New British Broadcasting Station Nazi Radio Propaganda (00:06:34m)


Grey propaganda

presents the enemy with the most difficulty as its source and validity cannot be determined. The tactics involve the dissemination of two diametrically opposed claims. The objective is to make the enemy believe claim A is true. It is immediately followed by claim B which is completely contradictory and succeeds to refute its own validity by the inclusion of an informal fallacy. It is then expected that the enemy will choose claim A.

During WWII, Allied airplanes airdropped German newspapers "Nachrichten fur die Truppe" (News for the Troops) over German-occupied areas, in an effort to undermine their military operations. Though the German soldiers were quite aware of the fact that the newspapers were dropped from Allied planes, it instilled a degree of doubt or uncertainty among them regarding the validity of the newspaper and the true identity of its carrier. Gray propaganda is one whose source cannot be confirmed.



Appeal to Fear


is a technique readily understood but rarely recognized as such because the techniques used are both elaborate and covert. Joseph Goebbels was able to instill panic and fear in the German people merely by citing the work of Theodore Kaufman's "Germany Must Perish!" which claimed that the Allies were intent on planning the extermination of the German people.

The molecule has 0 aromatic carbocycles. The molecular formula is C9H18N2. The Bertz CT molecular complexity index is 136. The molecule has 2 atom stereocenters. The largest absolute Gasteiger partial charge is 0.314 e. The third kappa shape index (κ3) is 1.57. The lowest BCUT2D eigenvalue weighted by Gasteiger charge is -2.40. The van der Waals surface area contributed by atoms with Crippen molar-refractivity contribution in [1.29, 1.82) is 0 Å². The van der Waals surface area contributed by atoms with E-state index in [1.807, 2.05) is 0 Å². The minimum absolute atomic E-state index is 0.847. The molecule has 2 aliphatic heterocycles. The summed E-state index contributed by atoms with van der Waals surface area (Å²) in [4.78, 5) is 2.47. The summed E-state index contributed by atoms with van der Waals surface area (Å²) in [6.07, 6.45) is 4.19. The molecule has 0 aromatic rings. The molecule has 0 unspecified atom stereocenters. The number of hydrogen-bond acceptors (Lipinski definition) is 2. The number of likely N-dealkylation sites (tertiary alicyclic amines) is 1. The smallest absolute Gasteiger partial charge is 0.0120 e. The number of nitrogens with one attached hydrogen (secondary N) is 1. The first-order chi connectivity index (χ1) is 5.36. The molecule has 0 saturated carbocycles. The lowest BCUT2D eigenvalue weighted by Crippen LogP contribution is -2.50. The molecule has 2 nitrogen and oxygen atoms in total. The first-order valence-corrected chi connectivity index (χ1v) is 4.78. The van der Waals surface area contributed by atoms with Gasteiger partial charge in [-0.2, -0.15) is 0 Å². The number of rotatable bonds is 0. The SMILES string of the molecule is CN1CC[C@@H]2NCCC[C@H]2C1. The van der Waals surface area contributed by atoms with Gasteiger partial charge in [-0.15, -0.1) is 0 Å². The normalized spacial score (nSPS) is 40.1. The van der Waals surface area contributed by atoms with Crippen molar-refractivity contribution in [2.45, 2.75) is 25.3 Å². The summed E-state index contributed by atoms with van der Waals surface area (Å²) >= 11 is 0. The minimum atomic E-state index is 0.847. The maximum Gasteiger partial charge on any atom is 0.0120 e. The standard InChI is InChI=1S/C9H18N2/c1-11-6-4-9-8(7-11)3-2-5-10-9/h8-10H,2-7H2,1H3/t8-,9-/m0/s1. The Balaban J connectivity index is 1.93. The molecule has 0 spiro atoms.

Der Störenfried (Le trouble-fĂȘte)  1940 French sub-titles



Bandwagon


is a technique most often used during election campaigns in an effort to persuade voters to choose the "winning side". Both Hitler and Stalin employed this tactic in an effort to rally their nations. The message clearly implied that theirs was an inevitable victory, and served as an invitation to those who have not already joined them to do so now.



The Big Lie


resorts to continuously describing a complex matter and using it to justify some kind of action. Hitler did just that at the end of WWI, when he denounced the Treaty of Versailles as the instrument with which Britain and the United States despoiled Germany. By combining some elements of truth with wild conjecture, Hitler was able to perpetuate the "Stab in the Back" myth. Hence Germany's aggressive remilitarization.



Black and White Fallacy


quite simply refers to the presentation of only two choices, and the claim that you are either "with us" or "against us". Statements of this genre have been used by virtually every nation and in times of war is particularly effective when it appeals to national patriotism.



Common Man


This technique attempts to persuade the target audience that the propagandist shares the views of the common people, because they are also just "plain folks". The message is written in a manner that appeals to and solicits their confidence, and is achieved by the use of ordinary, or vernacular language sometimes accompanied by mannerisms associated with the group. Hitler employed this technique combined with that of the "Big Lie" (see video in Part 2).



Cult of Personality